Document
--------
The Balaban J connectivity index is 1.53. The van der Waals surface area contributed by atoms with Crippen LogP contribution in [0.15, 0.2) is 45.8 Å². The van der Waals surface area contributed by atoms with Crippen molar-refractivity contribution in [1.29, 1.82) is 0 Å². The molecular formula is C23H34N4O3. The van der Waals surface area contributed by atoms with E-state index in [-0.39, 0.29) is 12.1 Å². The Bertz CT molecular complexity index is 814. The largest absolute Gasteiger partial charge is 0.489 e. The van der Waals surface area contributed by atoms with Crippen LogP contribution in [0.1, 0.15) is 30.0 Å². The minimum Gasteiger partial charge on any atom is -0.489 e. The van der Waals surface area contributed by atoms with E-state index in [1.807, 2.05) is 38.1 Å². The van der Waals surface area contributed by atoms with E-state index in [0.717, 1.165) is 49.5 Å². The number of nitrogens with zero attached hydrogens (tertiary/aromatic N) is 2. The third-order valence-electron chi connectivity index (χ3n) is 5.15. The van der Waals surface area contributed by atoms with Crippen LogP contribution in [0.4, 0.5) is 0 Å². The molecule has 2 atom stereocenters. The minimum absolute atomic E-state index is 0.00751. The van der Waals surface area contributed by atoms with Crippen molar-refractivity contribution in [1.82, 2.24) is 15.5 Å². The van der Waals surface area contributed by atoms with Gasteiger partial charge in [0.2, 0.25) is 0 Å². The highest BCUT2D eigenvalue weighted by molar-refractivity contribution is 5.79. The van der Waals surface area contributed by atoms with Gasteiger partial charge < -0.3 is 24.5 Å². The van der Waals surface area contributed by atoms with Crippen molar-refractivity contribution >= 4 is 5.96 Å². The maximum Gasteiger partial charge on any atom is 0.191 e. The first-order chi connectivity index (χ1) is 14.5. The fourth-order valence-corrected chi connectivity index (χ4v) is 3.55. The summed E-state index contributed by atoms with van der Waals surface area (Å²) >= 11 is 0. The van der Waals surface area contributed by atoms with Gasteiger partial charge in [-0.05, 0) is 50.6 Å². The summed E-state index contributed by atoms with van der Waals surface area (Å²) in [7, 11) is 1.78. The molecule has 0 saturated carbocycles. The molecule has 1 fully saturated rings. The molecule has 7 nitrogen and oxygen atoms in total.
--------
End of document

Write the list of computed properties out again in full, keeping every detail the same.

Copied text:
The Balaban J connectivity index is 1.53. The van der Waals surface area contributed by atoms with Crippen LogP contribution in [0.15, 0.2) is 45.8 Å². The van der Waals surface area contributed by atoms with Crippen molar-refractivity contribution in [1.29, 1.82) is 0 Å². The molecular formula is C23H34N4O3. The van der Waals surface area contributed by atoms with E-state index in [-0.39, 0.29) is 12.1 Å². The Bertz CT molecular complexity index is 814. The largest absolute Gasteiger partial charge is 0.489 e. The van der Waals surface area contributed by atoms with Crippen LogP contribution in [0.1, 0.15) is 30.0 Å². The minimum Gasteiger partial charge on any atom is -0.489 e. The van der Waals surface area contributed by atoms with E-state index in [1.807, 2.05) is 38.1 Å². The van der Waals surface area contributed by atoms with E-state index in [0.717, 1.165) is 49.5 Å². The number of nitrogens with zero attached hydrogens (tertiary/aromatic N) is 2. The third-order valence-electron chi connectivity index (χ3n) is 5.15. The van der Waals surface area contributed by atoms with Crippen LogP contribution in [0.4, 0.5) is 0 Å². The molecule has 2 atom stereocenters. The minimum absolute atomic E-state index is 0.00751. The van der Waals surface area contributed by atoms with Crippen molar-refractivity contribution in [1.82, 2.24) is 15.5 Å². The van der Waals surface area contributed by atoms with Gasteiger partial charge in [0.2, 0.25) is 0 Å². The highest BCUT2D eigenvalue weighted by molar-refractivity contribution is 5.79. The van der Waals surface area contributed by atoms with Gasteiger partial charge < -0.3 is 24.5 Å². The van der Waals surface area contributed by atoms with Crippen molar-refractivity contribution >= 4 is 5.96 Å². The maximum Gasteiger partial charge on any atom is 0.191 e. The first-order chi connectivity index (χ1) is 14.5. The fourth-order valence-corrected chi connectivity index (χ4v) is 3.55. The summed E-state index contributed by atoms with van der Waals surface area (Å²) >= 11 is 0. The van der Waals surface area contributed by atoms with Gasteiger partial charge in [-0.05, 0) is 50.6 Å². The summed E-state index contributed by atoms with van der Waals surface area (Å²) in [7, 11) is 1.78. The molecule has 0 saturated carbocycles. The molecule has 1 fully saturated rings. The molecule has 7 nitrogen and oxygen atoms in total.